Ceramic pendant by Louise McKay. All photography by Amelia Gregory.
The Middlesex Ba Hons Jewellery and Accessories display at Free Range Art and Design Show was by far the most impressive part of the exhibition held on the weekend of the 4-5th June at the Truman Brewery. It’s no wonder that this is one of the most respected jewellery degrees in the country, order with an extremely high quality of work on display throughout. Only a few weeks back I met Myia Bonner, a recent Middlesex graduate who is already producing some brilliant work with the Metric Collective just one year out of college. Here are some of my favourite finds:
Joys Cheung had produced some clever acrylic bangles – I particularly liked their use as plastic bag holders, the bright colours of the disposable bags becoming something beautiful in themselves, and ever ready to be used down the shops.
Samira Mazloom had some lovely chunky shell shaped rings with gems in the spikes. How I would love one of those on my hands.
Jenny Konnaris used metallic leather to create flat laser cut neck accessories. During 2010 Jenny worked alongside Hussein Chalayan to produce jewellery and eyewear for his Mirage A/W 2010 collection which might explain why she has a website showcasing her work. Her final degree collection was inspired by Narcissus, questioning the idea of perfection through conscious asymmetry.
The stunning work of Kirstie Maclaren crossed the boundaries of jewellery and fashion, with origami influenced cascading folded garments that move position to change shape. Simply gorgeous. The images of a model were taken from Kirstie Maclaren’s blogspot. Keep an eye on this one!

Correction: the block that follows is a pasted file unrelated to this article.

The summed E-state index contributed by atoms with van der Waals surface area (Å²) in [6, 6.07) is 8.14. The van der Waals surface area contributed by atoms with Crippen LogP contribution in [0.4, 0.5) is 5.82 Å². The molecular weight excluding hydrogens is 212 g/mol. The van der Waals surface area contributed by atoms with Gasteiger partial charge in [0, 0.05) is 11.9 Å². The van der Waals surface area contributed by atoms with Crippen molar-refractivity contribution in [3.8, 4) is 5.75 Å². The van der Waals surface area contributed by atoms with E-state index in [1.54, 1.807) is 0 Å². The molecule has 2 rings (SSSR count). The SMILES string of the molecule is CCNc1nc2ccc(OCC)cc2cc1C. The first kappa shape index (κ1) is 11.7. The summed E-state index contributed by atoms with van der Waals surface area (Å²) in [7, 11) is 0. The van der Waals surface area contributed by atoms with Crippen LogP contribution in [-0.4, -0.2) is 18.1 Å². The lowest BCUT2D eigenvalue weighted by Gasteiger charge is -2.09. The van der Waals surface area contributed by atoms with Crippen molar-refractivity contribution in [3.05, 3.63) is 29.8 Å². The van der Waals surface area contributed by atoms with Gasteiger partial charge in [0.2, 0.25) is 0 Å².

Rounded button hats in softly tactile stingray leathers and felt were rendered in berry colours from Rebecca Ng. Yummy indeed.
Huge metallic ceramic glazed balls hung on an oversized chain from Louise McKay. Wonderful.
Dino Wear By Kali Clever was a range of interlocking jigsaw necklaces that can be remade in different shapes, created by Kali Ratcliffe. She has a wonderful website which plays on her name – multiple hands show the way to some even more avante garde Dino inspired designs (see above). Go check it out.
Latex collars were etched with dark circles by Esme Newdick, then decorated with brass and zinc.
Winner of MoDA’s Arthur Silver Award prize, Kerry Howley had created bizarre necklaces out of human hair – they drew a gasp of disgust from the person next to me but were certainly very clever and innovative. She is inspired by emotional responses from the wearing of jewellery and frequently uses biotic materials in her jewellery such as bone, teeth and hair. Hair is already familiar in jewellery but is more usually found in lockets, rather than in intricate patterns inspired by wallpaper designs.
Francesca Samels showed her delicate jewellery on a beautiful dressing table installation. She was inspired by the mystery of objects that retain memories, thinking of ways to give life to forgotten jewels.
This was a really quite magical selection of new jewellery design but I have one major gripe – no websites on promotional postcards AT ALL. Luckily I found a few designers online anyway. The others, nowhere to be found at all. What were they thinking?!!!!
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